Students may have woken up last Monday morning to pending facebook.com requests from that cheerful face from last year’s freshman musical—their high school’s freshman musical, that is.
Facebook.com removed the separation between high school and college facebook accounts Monday, allowing students in both groups to send each other friend requests and subsequently view each other’s profiles.
The integration of the two accounts raised concerns about privacy from students who prefer to share their college lives with their college friends.
The issue of high schoolers viewing their collegiate counterparts’ profiles is a concern for gay and lesbian students who may not be out to people from their high school, according to a Bisexual, Gay, Lesbian, Transgender, Straight Alliance e-mail sent out over the group’s open list.
Mark B. Geyer ’06 wrote in an e-mail that he was outed when several high schoolers, who he had counseled at summer camp, saw his facebook profile.
While the high school-college facebook.com integration has resulted in wider knowledge of his sexuality, Geyer wrote that this has been positive.
“I realize that others may face substantially more hostility if they are out to everyone on Facebook,” he wrote.
Geyer added that a friend in high school had been struggling with sexuality and was relieved to discover that Geyer had gone through similar issues.
The integration has also raised concerns about students maintaining their reputation on the home front.
“I hate the integration,” Paul T. Mumma ’09 wrote, naturally, in a facebook message. “For one thing, now people in highschool [sic] will realize that, in fact, college did not make me any cooler.”
Some students also worry that their younger siblings will now be able to view pictures of them playing drinking games or engaging in other nefarious behavior.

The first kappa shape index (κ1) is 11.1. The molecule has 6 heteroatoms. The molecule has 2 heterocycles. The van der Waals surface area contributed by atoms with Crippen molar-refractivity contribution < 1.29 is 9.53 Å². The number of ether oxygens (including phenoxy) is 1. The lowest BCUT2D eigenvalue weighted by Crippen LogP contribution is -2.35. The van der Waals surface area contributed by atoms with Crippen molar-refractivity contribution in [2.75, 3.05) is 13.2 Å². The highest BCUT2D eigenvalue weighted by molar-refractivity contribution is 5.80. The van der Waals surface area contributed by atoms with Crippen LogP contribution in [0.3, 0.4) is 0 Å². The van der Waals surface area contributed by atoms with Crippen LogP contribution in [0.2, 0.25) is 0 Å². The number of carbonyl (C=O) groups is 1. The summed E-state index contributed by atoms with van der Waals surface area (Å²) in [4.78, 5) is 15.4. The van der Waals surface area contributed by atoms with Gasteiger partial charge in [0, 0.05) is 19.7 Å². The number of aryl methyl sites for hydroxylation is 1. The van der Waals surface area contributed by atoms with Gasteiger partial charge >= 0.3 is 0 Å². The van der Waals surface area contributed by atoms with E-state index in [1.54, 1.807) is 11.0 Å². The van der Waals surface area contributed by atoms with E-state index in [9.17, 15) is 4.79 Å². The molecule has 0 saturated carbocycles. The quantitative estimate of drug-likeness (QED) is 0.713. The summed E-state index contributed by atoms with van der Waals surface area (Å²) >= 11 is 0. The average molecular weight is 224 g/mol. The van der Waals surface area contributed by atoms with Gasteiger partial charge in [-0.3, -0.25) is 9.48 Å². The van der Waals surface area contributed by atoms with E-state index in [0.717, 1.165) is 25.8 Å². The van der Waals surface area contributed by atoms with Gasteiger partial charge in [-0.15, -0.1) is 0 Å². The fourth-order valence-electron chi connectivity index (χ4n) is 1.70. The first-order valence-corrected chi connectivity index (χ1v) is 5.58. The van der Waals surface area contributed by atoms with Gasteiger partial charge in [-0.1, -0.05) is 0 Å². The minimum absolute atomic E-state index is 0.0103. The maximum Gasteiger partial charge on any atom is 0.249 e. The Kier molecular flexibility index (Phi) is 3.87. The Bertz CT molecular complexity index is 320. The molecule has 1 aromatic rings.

“Regarding privacy concerns, users can now limit certain parts of their profiles so that they are inaccessible to certain users,” Facebook.com spokesman Chris R. Hughes ’06 wrote in an e-mail.
“If you’re a college student and you don’t want your sister in high school to see your photos, you can make them inaccessible to her,” he wrote.
Getting a facebook account has become a rite of passage for matriculating college students, a rite that many are not willing to share with high schoolers.
“There are some college kids who are pissed and want to keep the network to themselves,” Hughes told The Crimson in September, when Facebook opened its high school wing.
Now with the fusion of the two networks, some Harvard students said they are overtly outraged.
This rage has been channeled into the creation of a slew of facebook groups including “You’re still in high school. and you’re friending me? That’s awkward...now go away” and “Advocates for the return of Facebook to college-only exclusivity.”
The two groups have a combined membership of over 30 students.
“The more integration goes on,” Mumma wrote, “the more Facebook becomes some kind of creepy...phenomenon.”
—Staff writer Jillian M. Bunting can be reached at firstname.lastname@example.org.